Flooding is a recurring problem in parts of the Sahel – in 2019, floods in Niger affected over 200,000 people. Water damage to houses displaces people and elevates disease risks. An excerpt from the link:
OCHA spokesman Jens Laerke says the last time the Niger basin reached this level was in 2012.
“At that time, the floods left dozens of dead and affected nearly half-a-million people… Each year, there has been an upward trend in how many people are affected by these seasonal rains. We have seen a doubling of the number of people affected since 2015, as well as increasing material damage including destruction of crops and loss of livestock,” Laerke said.
This year, above average rains are expected for much of the Sahel. That pattern may accelerate various grim domino effects:
Given the overall wet situation expected for the 2020 rainy season and the ongoing locust crisis in Eastern Africa and the Horn of Africa, it is very likely that there will be an incursion of desert locust swarms due to the early onset of the rainy season in the Sahelian band.
Combined with the situation related to the COVID19 pandemic, this risk of desert locust invasion could increase the risk of food insecurity for millions of people in the Sahel and West Africa.
Heavy rains are already taking a toll in Niger – the Ministry of the Interior recently stated that from the beginning of the rainy season through July 20, nine people had died, seventeen had been wounded, and 20,000 had been affected. Earlier in July, the government had warned that 300,000 people across Niger face flood risks this year.
In Mali, flooding is also beginning to take a toll. The below tweet shows the situation in Douentza, Mopti Region, where 2,200 people have already been affected. Some 110,000 people face flood risks in Mali:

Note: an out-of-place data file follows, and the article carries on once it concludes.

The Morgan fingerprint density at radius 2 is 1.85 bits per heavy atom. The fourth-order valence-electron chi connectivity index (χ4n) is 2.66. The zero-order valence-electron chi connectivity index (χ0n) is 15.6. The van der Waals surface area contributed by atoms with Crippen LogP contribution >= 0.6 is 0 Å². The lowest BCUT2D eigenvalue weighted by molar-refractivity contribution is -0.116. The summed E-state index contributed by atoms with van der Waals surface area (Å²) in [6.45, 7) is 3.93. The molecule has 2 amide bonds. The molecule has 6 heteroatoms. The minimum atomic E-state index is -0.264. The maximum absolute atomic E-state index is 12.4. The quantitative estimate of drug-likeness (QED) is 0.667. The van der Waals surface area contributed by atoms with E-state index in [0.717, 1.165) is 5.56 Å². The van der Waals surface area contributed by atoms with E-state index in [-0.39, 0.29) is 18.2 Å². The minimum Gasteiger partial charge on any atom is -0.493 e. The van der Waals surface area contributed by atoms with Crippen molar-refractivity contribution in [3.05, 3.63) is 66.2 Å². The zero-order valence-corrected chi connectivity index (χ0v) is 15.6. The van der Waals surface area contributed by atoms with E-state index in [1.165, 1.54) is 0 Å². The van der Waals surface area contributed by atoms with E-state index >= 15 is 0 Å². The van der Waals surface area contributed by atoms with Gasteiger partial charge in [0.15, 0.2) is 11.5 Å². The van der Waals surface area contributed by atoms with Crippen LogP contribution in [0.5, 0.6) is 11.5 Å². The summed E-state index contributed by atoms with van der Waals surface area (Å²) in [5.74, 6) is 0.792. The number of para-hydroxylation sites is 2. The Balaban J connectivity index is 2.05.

Here is a Red Cross report on the response to flooding last August in multiple regions of Mali.
Heavy rains can also cause other problems, less serious than loss of life and mass displacement but still tremendously disruptive. In Mauritania, rains this year have made some roads impassable, damaged bridges, dams, and wells, knocked out electricity in some areas, etc.
Finally, writing in Le Faso, Felix Alexandre Sanfo makes some important points that apply not just to Burkina Faso but also to the wider region. He commends the Burkinabè government for its June 30 directive to regional and municipal authorities to begin preparing in case of floods – but he points out that such instructions could come earlier, given the predictability of the cycle. He goes on to argue for unifying the partly overlapping roles of the two main emergency services in the country, as well as for creating more robust early warning and reaction mechanisms.
To close with a nod to the big picture, the flooding raises questions about the links between climate change, disasters, food insecurity, and conflict. Crisis Group put it well, in a report back in April:
Climate change has certainly contributed to transforming the region’s agro-pastoral systems. But the direct relationship sometimes posited between global warming and dwindling resources, on one hand, and growing violence, on the other, does not help policymakers formulate appropriate responses…It is essential to consider the impact of climate change in the Sahel. But the climate component must be linked to a broader set of causalities, notably the political choices – including those made by states – governing access to resources.
In any case, amid the region’s many other crises, flooding appears likely to affect tens if not hundreds of thousands of people across the region in the coming months.